Yesterday, in an effort to keep my kids (and myself) from going crazy we turned on Pandora and had a dancing good time. After we finished dancing, I was making lunch for the kiddies and a Laurie Berkner song came on "Going on a Hunt." If you have small children and you haven't checked out Laurie Berkner, you should. She has cute, catchy songs that you'll have a hard time not singing along to. Once, I even caught myself belting out some Laurie Berkner in the car when my kids weren't even with me. I know, super embarrassing. Please tell me I'm not the only one who's done this? But back to my story, "Going on a Hunt" was playing and I wasn't really paying attention to it until my son asked, "What kind of hunt are they goin' on, Mommy?" I said, "maybe a treasure hunt?" Then my son started talking about the treasure hunt we went on during his 4th birthday pirate party and about how maybe we could do it again because it was so fun.
Then I got to thinking that maybe I could set up some sort of indoor hunt for my son to do when he got up from his nap. Yes, he still naps, not always, but he'd have to go to bed at 6 o'clock every night if he stopped taking a nap. Trust me.
I thought about a treasure hunt with written clues, but I would have to read them and I wasn't really sure what the value in that would be. Then I thought about those picture hunts I've seen on blogs where you take pictures of things in your house and kids go find them, but I have no way of printing pictures at home. Then I thought, what about an Alphabet Hunt?
So while my kids were napping, I looked through the magazines we have in our magazine basket and cut out uppercase alphabet letters from the fronts of or from titles of articles in magazines or catalogs. I glued them on index cards cut in half. I couldn't find Q, X or Z and I had limited time so I drew them with a marker. After I had all of the letters from the alphabet I used a rolled piece of tape and placed the letters all around the downstairs at my son's eye level or below.
When he got up and came downstairs I didn't say anything. After a few minutes he noticed that there were letters all around, so I told him we were going on an Alphabet Hunt. I told him we were going to try to find all of the alphabet letters in order but first we had to decide where we were going to put them when we found them, so we could make sure they were all there. He decided we should lay them out on the couch.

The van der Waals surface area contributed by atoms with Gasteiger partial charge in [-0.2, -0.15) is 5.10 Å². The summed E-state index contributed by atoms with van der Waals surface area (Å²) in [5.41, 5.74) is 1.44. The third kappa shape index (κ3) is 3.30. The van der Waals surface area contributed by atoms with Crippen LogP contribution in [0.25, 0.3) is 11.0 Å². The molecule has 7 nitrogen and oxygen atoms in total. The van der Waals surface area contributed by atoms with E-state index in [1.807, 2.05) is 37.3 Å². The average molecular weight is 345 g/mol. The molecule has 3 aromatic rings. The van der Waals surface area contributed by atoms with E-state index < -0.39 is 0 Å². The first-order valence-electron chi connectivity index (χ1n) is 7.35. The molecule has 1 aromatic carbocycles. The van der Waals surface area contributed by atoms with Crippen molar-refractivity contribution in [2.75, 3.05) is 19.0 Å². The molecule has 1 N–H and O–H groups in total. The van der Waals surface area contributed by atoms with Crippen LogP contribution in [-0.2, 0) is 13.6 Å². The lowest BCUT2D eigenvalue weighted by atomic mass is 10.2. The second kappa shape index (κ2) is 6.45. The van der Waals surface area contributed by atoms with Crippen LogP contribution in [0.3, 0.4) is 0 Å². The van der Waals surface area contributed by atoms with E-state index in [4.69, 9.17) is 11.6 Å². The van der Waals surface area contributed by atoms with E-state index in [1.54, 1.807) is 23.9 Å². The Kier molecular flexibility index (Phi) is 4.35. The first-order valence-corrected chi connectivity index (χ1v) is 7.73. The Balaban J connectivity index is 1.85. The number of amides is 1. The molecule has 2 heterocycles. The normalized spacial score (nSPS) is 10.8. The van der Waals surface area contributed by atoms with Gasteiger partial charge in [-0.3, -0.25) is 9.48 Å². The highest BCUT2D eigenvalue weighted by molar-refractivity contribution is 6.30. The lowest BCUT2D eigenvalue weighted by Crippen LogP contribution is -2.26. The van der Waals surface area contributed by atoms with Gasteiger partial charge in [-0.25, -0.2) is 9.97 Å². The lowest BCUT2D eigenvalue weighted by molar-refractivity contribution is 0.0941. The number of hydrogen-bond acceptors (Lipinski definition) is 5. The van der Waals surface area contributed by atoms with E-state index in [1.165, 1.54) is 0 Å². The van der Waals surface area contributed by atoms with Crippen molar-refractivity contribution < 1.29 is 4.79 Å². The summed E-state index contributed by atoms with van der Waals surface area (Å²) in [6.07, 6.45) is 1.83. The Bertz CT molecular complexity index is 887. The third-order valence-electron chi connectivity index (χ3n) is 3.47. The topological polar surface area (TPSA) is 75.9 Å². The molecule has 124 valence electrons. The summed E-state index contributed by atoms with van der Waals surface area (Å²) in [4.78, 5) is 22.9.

Now you can do this many different ways, I had my son find them in order, but you could let your child find them and put them in order later. My son knows all of his uppercase letters, but I wanted to see if he knew the correct order. I asked him what letter comes first and he started singing the alphabet song, "AB" and said, "B." I corrected him and said that A came first, then B. He found A and we brought it back to the couch, then B, then C and so on.
He needed to resing the alphabet song from the beginning before finding each new letter, which is pretty normal for an emergent reader. He did a great job until he got to the "elemenopee" part of the alphabet. You know how L, M, N, O, P gets lumped together in the middle of the song so it sounds more like a word than five separate letters. That part got him! When I teach the alphabet song the first week of kindergarten, I am VERY, VERY sure to slow down during that part and say each letter separately. I'm guessing in preschool they are not so careful. Which happens, I know. I think I'm only careful about it because I remember my first grade teacher (a good 25 years ago) making a big deal about slowing down and saying each letter when we got to that part. That was back in the old days when kindergarten was where your formal education began and where you spent a good chunk of your kindergarten day playing.
After he got to R, we got back on track and "what comes next" became easy again. Here's a look at all of the letters we found.
After we found all of the letters, we went back through the alphabet song and pointed to each letter as we sang it practicing one-to-one correspondence; each letter we point to is one that we sing. This is also great for teaching directionality (left to right, top to bottom). Then I asked my son to point to certain letters, like "F". He started getting silly and insisted on pointing to the letter while wearing my husband's glove.
We sometimes use different objects such as witch fingers or tongue depressors with googly eyes glued on the end for pointers at school so the gloves were a fun touch.
This activity can be switched up to meet a variety of learning levels. You can try this with lowercase letters or a mixture of upper and lowercase letters for more advanced alphabet practice. You could also print sight words or spelling words on index cards and go on a Word Hunt for higher level readers. I know I've said this before, but if you make it a game, they will be eager to practice.